WHEN TOP EXECUTIVES and financiers of any stripe go awol, it rarely ends well. When it is Fosun’s Guo Guangchang, one of China’s richest and highest-profile chief executives, that drops from sight, the conclusions quickly jumped to are inevitably nefarious ones.
Trading in the shares of Guo’s fast-expanding media-to-asset-management-to-Club Med conglomerate was suspended in Hong Kong ahead of a company announcement confirming that Guo was assisting authorities with their enquiries. Beyond that, the company did not say why police in Shanghai, where the group is based, had detained its chief executive. Guo was reportedly picked up at an airport. Local media reports suggest he has been held in connection with an investigation into Ai Baojun, director of the Shanghai free trade zone and a former deputy mayor of the city.
Earlier this year, Guo was found by a Shanghai court to have had ‘inappropriate connections’ with Wang Zongnan, a businessman who had once headed a number of state-owned enterprises, most notably the Shanghai Friendship department store chain. In August, the court sentenced Wang to 18 years in jail for misusing 195 million yuan ($30.2 million) in corporate funds. (Fosun has denied any impropriety in its relationship with the Friendship group.)
Guo is not the first senior company officer in recent months to disappear for a few days before being revealed to have been either under investigation or asked to assist authorities with their investigations.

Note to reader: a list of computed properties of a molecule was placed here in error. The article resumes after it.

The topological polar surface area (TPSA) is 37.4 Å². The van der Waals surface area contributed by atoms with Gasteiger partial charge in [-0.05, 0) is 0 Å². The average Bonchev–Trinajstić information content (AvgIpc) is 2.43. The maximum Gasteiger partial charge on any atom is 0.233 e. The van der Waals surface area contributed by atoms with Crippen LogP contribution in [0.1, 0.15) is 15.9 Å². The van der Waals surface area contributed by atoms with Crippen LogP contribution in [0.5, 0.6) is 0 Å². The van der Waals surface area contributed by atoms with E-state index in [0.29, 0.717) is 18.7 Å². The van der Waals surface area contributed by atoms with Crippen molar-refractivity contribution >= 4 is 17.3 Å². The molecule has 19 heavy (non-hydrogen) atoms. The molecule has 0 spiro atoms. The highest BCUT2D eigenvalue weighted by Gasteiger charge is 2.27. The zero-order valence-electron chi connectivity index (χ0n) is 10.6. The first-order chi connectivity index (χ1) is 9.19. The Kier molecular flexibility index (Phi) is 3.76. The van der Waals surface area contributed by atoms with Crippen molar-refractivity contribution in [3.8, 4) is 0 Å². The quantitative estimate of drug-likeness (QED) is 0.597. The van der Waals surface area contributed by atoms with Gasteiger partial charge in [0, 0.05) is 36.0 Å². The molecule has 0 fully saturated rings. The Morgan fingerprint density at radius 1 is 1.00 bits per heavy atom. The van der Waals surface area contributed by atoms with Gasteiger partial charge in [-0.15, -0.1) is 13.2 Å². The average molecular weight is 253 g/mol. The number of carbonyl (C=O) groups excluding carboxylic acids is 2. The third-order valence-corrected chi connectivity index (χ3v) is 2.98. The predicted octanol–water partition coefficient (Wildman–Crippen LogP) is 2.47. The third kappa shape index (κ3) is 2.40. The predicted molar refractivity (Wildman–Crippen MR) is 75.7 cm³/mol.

Two investment bankers at Citic Securities, China’s largest securities brokerage and which overstated its over-the-counter derivatives business by 1 trillion yuan earlier this year causing its chairman to resign, went missing earlier this month. Something similar happened to Guotai Securities’ Yim Fung last month and in September, Li Yife, head of the China unit of Man Group, dropped out of sight for a few days, too.
It is clear that the anti-corruption operation — it has continued for too long to be labelled a campaign anymore — is now reaching deep into financial services.
This has been true since at least the beginning of the year, when Mao Xiaofeng, president of China Minsheng Bank, was detained to assist with the investigation into former President Hu Jintao’s aid, Ling Jihua.
That, at least, smacked of old-fashioned factional politics. But the anti-corruption operations have intensified in the wake of the summer’s stock-market crash, which reawakened concerns in some high levels of the Party about the lack of discipline that could be exerted on markets and their participants.
However, what makes the Guo case so unsettling for business and investment is not that there are unwritten political rules to doing business in China; those exist in many countries. It is that the rules have suddenly become more unpredictable.
Update: Guo has reemerged, chairing Fosun’s annual meeting in Shanghai on Monday, and without giving any explanation for his reported absence over the past few days. Trading in the company’s shares has resumed.